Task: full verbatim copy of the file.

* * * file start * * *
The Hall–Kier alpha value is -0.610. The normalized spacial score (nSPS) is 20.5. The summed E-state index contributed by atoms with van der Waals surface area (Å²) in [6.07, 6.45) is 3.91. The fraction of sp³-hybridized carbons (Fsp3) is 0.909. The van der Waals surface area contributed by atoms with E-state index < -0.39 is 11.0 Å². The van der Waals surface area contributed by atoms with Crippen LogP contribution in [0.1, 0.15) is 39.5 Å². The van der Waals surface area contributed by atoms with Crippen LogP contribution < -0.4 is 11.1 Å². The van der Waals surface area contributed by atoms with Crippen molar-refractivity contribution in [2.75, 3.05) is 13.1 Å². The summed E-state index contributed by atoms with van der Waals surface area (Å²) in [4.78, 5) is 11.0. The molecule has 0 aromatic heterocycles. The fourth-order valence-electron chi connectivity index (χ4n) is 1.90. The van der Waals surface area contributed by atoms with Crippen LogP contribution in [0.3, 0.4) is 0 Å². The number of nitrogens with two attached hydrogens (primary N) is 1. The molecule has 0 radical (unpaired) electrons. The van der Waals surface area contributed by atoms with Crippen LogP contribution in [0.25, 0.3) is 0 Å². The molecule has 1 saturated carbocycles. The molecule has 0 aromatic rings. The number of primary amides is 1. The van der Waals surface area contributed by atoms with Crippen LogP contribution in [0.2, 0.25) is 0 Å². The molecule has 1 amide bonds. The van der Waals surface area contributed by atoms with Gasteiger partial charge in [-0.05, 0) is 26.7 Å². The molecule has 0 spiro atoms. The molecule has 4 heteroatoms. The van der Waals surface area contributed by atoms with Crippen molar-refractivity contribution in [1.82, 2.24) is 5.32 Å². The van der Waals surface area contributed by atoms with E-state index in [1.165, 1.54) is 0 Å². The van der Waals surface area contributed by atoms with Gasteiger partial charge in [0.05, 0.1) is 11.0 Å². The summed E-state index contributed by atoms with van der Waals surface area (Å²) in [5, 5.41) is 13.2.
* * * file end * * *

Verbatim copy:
The Hall–Kier alpha value is -0.610. The normalized spacial score (nSPS) is 20.5. The summed E-state index contributed by atoms with van der Waals surface area (Å²) in [6.07, 6.45) is 3.91. The fraction of sp³-hybridized carbons (Fsp3) is 0.909. The van der Waals surface area contributed by atoms with E-state index < -0.39 is 11.0 Å². The van der Waals surface area contributed by atoms with Crippen LogP contribution in [0.1, 0.15) is 39.5 Å². The van der Waals surface area contributed by atoms with Crippen LogP contribution < -0.4 is 11.1 Å². The van der Waals surface area contributed by atoms with Crippen molar-refractivity contribution in [2.75, 3.05) is 13.1 Å². The summed E-state index contributed by atoms with van der Waals surface area (Å²) in [4.78, 5) is 11.0. The molecule has 0 aromatic heterocycles. The fourth-order valence-electron chi connectivity index (χ4n) is 1.90. The van der Waals surface area contributed by atoms with Crippen LogP contribution in [0.3, 0.4) is 0 Å². The number of nitrogens with two attached hydrogens (primary N) is 1. The molecule has 0 radical (unpaired) electrons. The van der Waals surface area contributed by atoms with Crippen LogP contribution in [0.25, 0.3) is 0 Å². The molecule has 1 saturated carbocycles. The molecule has 0 aromatic rings. The number of primary amides is 1. The van der Waals surface area contributed by atoms with Crippen LogP contribution in [0.2, 0.25) is 0 Å². The molecule has 1 amide bonds. The van der Waals surface area contributed by atoms with Gasteiger partial charge in [-0.05, 0) is 26.7 Å². The molecule has 0 spiro atoms. The molecule has 4 heteroatoms. The van der Waals surface area contributed by atoms with Crippen molar-refractivity contribution in [1.82, 2.24) is 5.32 Å². The van der Waals surface area contributed by atoms with E-state index in [1.165, 1.54) is 0 Å². The van der Waals surface area contributed by atoms with Gasteiger partial charge in [0.05, 0.1) is 11.0 Å². The summed E-state index contributed by atoms with van der Waals surface area (Å²) in [5, 5.41) is 13.2.